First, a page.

FILE – Ethiopia’s Prime Minister Abiy Ahmed. File photo: Tiksa Negeri/Reuters
FILE – Ethiopia’s Prime Minister Abiy Ahmed. File photo: Tiksa Negeri/Reuters

After a year of armed conflict with Tigray, Ethiopia imposes new restrictions

By Crispin Adriaanse Time of article published Nov 6, 2021

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Cape Town – Ethiopia’s Prime Minister Abiy Ahmed has implemented a new state of emergency following a year of armed conflict that’s been described by senior TPLF (Tigray People’s Liberation Front) official Getachew Reda as “carte blanche to jail or kill Tigrayans at will.”

On November 2, the federal government of Ethiopia said “citizens whose age are fit for military service and who are in possession of firearms can be ordered to take military training” as well as “to take orders for military missions”, Abiy’s countrywide state of emergency proclamation said.

Other measures include deploying federal armed forces to any part of the country, closing any means of communication, imposing a curfew, detaining suspected conspirators without a warrant, banning the movement of citizens, and the right to permanently cancel the accreditation of journalists and media houses “who have been suspected of providing direct or indirect, moral or material support to terrorist organisations”.

The state of emergency will be in effect for six months, in the climate of the ongoing war between the country’s federal government and forces of the TPLF, reaching 12 months after a federal military offensive was launched on November 4 last year.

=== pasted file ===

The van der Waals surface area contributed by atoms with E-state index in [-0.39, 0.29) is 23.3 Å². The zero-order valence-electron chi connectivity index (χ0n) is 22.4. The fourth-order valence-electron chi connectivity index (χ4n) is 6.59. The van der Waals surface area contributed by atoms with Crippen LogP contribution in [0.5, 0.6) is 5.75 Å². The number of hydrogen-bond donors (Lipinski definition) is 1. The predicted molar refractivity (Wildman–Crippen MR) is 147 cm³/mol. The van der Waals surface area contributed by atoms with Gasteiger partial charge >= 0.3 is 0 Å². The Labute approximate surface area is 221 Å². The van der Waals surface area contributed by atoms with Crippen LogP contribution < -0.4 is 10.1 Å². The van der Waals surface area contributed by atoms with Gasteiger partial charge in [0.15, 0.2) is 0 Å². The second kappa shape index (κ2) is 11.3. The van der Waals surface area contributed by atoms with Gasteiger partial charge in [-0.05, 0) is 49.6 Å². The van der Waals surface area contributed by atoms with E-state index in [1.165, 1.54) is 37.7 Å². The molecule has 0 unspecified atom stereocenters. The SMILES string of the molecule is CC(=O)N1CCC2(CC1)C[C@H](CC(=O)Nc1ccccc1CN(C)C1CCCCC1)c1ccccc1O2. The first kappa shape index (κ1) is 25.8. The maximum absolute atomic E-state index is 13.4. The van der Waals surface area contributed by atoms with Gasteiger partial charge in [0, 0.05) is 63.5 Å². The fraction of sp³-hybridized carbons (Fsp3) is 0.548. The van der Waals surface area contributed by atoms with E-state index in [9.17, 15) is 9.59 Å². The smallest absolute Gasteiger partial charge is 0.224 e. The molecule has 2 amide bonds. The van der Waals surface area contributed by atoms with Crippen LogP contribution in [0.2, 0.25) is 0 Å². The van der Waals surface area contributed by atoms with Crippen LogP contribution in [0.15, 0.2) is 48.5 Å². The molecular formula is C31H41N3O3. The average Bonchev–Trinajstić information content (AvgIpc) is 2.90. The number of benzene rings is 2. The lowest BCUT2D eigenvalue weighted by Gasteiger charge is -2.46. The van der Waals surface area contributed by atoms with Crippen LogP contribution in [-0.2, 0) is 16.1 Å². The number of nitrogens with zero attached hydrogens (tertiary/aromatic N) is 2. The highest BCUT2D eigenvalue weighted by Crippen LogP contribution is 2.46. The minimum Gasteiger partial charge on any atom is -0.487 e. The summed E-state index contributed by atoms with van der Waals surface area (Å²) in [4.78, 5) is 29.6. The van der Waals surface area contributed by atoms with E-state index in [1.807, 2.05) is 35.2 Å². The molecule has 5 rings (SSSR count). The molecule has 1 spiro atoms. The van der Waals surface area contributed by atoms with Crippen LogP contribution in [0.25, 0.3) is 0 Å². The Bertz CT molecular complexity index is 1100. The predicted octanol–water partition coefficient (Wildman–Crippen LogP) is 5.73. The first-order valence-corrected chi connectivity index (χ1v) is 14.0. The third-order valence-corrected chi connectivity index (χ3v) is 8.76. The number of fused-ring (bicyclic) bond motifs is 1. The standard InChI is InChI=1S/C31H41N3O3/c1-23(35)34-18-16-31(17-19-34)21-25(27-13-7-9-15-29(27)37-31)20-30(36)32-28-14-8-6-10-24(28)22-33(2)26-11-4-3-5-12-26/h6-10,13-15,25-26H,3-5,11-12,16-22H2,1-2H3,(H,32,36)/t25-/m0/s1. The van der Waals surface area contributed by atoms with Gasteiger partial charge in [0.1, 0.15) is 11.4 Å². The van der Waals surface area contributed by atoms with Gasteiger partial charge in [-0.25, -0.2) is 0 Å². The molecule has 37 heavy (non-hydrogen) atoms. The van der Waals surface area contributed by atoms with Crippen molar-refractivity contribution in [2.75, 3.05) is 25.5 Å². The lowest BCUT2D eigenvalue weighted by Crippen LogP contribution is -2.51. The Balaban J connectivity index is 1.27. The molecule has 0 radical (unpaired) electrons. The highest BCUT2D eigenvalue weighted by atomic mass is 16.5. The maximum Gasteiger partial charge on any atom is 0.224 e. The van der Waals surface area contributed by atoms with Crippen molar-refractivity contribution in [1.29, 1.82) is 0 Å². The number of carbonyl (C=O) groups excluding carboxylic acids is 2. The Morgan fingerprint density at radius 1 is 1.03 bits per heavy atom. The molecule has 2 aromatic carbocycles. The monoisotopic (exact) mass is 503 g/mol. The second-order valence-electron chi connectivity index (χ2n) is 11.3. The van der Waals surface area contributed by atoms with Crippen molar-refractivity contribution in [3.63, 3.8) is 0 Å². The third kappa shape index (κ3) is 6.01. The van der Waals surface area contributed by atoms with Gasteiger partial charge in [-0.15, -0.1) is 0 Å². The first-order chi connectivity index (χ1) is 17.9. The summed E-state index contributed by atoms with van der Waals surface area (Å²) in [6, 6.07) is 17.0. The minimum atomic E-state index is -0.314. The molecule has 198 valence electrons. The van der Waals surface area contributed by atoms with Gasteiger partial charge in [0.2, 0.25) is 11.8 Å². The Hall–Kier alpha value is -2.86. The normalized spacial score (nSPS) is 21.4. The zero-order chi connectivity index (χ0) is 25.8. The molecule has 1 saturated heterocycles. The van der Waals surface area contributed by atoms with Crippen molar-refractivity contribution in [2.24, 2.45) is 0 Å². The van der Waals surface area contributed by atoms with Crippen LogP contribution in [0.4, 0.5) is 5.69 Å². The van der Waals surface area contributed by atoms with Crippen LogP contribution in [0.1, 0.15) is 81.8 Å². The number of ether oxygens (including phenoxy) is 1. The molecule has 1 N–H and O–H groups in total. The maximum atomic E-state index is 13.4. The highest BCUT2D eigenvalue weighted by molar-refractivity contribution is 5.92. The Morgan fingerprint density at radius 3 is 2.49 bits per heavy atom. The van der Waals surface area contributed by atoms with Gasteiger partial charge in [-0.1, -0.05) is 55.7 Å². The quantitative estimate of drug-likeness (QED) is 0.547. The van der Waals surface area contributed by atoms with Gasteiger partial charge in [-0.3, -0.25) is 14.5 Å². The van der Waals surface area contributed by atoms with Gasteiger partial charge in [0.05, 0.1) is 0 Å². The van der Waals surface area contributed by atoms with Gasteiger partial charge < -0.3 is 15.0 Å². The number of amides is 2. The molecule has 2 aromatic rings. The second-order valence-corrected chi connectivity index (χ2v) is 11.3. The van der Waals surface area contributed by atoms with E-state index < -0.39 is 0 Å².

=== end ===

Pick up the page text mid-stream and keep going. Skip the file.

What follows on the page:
The federal government’s actions came days after the TPLF said it captured two cities that are edging closer to Ethiopia’s capital Addis Ababa, the BBC reported.

Tigray is Ethiopia’s northern restive region.

The US has called on Tigrayan forces to not take over the capital.

On Wednesday, the US Embassy in Ethiopia labelled the country as a no go travel zone in light of the new state of emergency, with the embassy’s personnel restricted from travelling outside the capital.

Senior Horn of Africa analyst, Rashid Abdi, said he expected Tigrayan forces to control Addis Ababa by November 4, the one-year anniversary of the armed conflict.

November 3, marks the anniversary of the catalyst of the war, as TPLF forces were accused of attacking a federal military base in Tigray, which led to the Ethiopian federal government’s military offensive being launched.

Twelve months of war has seen six to seven million facing food insecurity, two million fleeing their homes in Tigray, and 900 000 facing famine-like conditions; this according to the largest donor to combat the continuing humanitarian crisis, US Agency for International Development (USAID).

USAID chief Samantha Power described the situation in Ethiopia as “one of the world’s worst humanitarian crises”.

On Tuesday, Power reiterated that the Ethiopian federal government “continues to block humanitarian aid while people are likely starving to death”.

A joint investigation was released on Wednesday by the Ethiopian Human Rights Commission (EHRC) and the UN Human Rights Office that “calls for an end to violations and abuses by all parties”.

The report documented sexual and gender-based violence, unlawful killings, torture, forced displacement of civilians and violations against refugees between November 3 last year to June 28.

EHRC’s Chief Commissioner Daniel Bekele and UN High Commissioner for Human Rights Michelle Bachelet urged all parties to acknowledge responsibility in the armed conflict “marked by extreme brutality”.

The Ethiopian federal government found the report in line with its own investigation, reiterating findings of genocide and starvation as a weapon of war as “utterly lacking of any factual basis,” according to a statement released on Wednesday.

Meanwhile, TPLF’s Reda believed the report is not impartial, with a flawed methodology and the “EHRC simply read verbatim Abiy’s talking points”.

African News Agency(ANA)

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